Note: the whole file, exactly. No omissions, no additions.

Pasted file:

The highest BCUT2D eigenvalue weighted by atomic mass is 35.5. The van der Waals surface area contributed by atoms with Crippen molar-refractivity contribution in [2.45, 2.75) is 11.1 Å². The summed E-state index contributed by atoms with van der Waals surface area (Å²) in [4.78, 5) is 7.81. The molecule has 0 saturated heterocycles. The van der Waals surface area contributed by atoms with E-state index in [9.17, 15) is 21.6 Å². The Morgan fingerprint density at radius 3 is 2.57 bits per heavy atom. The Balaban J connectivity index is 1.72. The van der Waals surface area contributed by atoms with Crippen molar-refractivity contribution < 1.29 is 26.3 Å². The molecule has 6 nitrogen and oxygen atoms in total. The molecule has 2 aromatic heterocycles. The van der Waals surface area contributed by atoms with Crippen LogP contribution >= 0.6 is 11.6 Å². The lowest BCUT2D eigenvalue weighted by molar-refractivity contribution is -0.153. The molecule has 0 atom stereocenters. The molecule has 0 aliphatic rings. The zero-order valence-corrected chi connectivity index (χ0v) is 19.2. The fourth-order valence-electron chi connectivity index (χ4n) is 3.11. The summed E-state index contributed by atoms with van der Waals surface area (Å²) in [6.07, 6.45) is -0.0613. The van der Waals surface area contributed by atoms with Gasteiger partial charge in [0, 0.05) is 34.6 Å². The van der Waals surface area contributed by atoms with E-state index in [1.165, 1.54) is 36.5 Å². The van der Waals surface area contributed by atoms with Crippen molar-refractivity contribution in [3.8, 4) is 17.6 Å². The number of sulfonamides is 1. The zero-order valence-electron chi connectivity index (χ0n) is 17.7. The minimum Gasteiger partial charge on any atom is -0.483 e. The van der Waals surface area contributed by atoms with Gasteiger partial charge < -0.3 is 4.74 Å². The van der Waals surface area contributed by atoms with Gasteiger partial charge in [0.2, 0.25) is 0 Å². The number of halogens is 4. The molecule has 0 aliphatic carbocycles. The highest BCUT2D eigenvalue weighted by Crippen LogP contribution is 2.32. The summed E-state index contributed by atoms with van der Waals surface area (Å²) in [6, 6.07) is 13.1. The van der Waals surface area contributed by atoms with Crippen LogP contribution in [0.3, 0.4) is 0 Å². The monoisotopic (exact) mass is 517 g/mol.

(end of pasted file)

The highest BCUT2D eigenvalue weighted by atomic mass is 35.5. The van der Waals surface area contributed by atoms with Crippen molar-refractivity contribution in [2.45, 2.75) is 11.1 Å². The summed E-state index contributed by atoms with van der Waals surface area (Å²) in [4.78, 5) is 7.81. The molecule has 0 saturated heterocycles. The van der Waals surface area contributed by atoms with E-state index in [9.17, 15) is 21.6 Å². The Morgan fingerprint density at radius 3 is 2.57 bits per heavy atom. The Balaban J connectivity index is 1.72. The van der Waals surface area contributed by atoms with Crippen molar-refractivity contribution < 1.29 is 26.3 Å². The molecule has 6 nitrogen and oxygen atoms in total. The molecule has 2 aromatic heterocycles. The van der Waals surface area contributed by atoms with Crippen LogP contribution >= 0.6 is 11.6 Å². The lowest BCUT2D eigenvalue weighted by molar-refractivity contribution is -0.153. The molecule has 0 atom stereocenters. The molecule has 0 aliphatic rings. The zero-order valence-corrected chi connectivity index (χ0v) is 19.2. The fourth-order valence-electron chi connectivity index (χ4n) is 3.11. The summed E-state index contributed by atoms with van der Waals surface area (Å²) in [6.07, 6.45) is -0.0613. The van der Waals surface area contributed by atoms with Gasteiger partial charge in [0, 0.05) is 34.6 Å². The van der Waals surface area contributed by atoms with E-state index in [1.165, 1.54) is 36.5 Å². The van der Waals surface area contributed by atoms with Crippen molar-refractivity contribution in [3.8, 4) is 17.6 Å². The number of sulfonamides is 1. The zero-order valence-electron chi connectivity index (χ0n) is 17.7. The minimum Gasteiger partial charge on any atom is -0.483 e. The van der Waals surface area contributed by atoms with Gasteiger partial charge < -0.3 is 4.74 Å². The van der Waals surface area contributed by atoms with Gasteiger partial charge in [0.2, 0.25) is 0 Å². The number of halogens is 4. The molecule has 0 aliphatic carbocycles. The highest BCUT2D eigenvalue weighted by Crippen LogP contribution is 2.32. The summed E-state index contributed by atoms with van der Waals surface area (Å²) in [6, 6.07) is 13.1. The van der Waals surface area contributed by atoms with Crippen LogP contribution in [0.3, 0.4) is 0 Å². The monoisotopic (exact) mass is 517 g/mol.